To the editor:
NOTE: The following is the text of my letter to the Gazette dated August 6, 2009:
The Declaration of Independence, the U.S. Constitution and Croton’s 2004 Gateway law all have one quality in common: Very few people have read them. I urge residents to study the Gateway Law, which plays a fundamental role in proposed Harmon committee changes. It’s available on Croton’s website as part of its Zoning Code.
Let’s consider first how the Gateway Law defines and identifies what it calls its commercial gateways. These are clearly characterized as “the major entry points from surrounding municipalities and roads.” But ask Croton’s residents to list entry points under this definition, and they will invariably name four: the three exits to Croton from the north-south Expressway (Route 9). They will also definitely include Route 129 coming from the east.
Peculiarly, the Gateway Law identifies only three gateways. The first two are the Croton Point Avenue and the Municipal Place exits from the Expressway. The third is a most unusual choice: “the north end of the village along Albany Post Road (Route 9A).”
The reasons for excluding two very significant gateways that meet the Gateway Law’s own definition have never been satisfactorily explained. Unmentioned are the Senasqua Road gateway leading to the remnant Lower Village shopping area, and the similarly overlooked Route 129 gateway from Yorktown leading directly to the Grand Street shopping area.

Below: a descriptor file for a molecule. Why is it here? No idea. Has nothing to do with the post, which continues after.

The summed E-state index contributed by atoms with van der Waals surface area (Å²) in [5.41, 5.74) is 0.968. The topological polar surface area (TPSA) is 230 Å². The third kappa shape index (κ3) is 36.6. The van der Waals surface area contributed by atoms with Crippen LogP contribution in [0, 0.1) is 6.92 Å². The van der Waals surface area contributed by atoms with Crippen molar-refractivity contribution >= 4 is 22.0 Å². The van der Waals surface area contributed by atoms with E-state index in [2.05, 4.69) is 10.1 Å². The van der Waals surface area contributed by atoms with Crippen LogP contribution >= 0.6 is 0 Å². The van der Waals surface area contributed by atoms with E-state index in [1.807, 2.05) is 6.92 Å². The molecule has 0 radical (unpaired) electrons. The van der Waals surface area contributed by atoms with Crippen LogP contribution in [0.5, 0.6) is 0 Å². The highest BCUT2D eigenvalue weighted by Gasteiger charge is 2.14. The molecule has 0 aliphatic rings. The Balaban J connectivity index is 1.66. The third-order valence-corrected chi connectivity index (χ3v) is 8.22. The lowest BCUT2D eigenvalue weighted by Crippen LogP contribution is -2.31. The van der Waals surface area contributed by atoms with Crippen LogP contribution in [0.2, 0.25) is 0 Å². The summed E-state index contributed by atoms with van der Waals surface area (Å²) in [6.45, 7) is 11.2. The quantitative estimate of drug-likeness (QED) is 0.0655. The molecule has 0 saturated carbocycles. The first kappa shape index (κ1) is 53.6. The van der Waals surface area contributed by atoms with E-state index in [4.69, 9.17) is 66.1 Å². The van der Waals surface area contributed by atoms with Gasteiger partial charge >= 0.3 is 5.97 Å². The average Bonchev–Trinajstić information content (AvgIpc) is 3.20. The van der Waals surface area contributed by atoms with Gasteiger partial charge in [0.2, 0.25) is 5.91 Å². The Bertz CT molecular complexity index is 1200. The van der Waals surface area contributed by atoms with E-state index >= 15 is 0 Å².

The reason for including the Albany Post Road at the extreme north end of the village as a gateway into the Village is equally unclear. Few southbound motorists use it, preferring the Expressway. By any definition, the Senasqua Road exit is the first true gateway from the Expressway into the commercial areas of Croton. Yet Gateway Law framers ignored it.
Curiously, planners who claim to have the cure for what ails commerce in Croton have never seen fit to post a sign at the branching of Grand Street from Route 129 (Maple Street and directing motorists to “Business district” or “Shopping area.” Under the Gateway Law, the Grand Street shopping area simply does not exist.
New York State traffic statistics show that Route 129 (Maple Street) funnels two million vehicles through Croton annually. As if to underscore that Croton considers Route 129 a gateway, it has erected a very large sign on Route 129 near Jacoby Street at the entrance to the village.
Does this handsome sign bid welcome to motorists entering our fair village by pointing out Croton’s rich historical heritage? It does not. With the supreme lack of imagination so characteristic of Croton’s planning, it says, “Croton-on-Hudson. Incorporated 1898.” Before any makeover of the so-called Gateway Law is attempted, the glaring omission of two major gateways should be corrected.
— Robert Scott, Croton-on-Hudson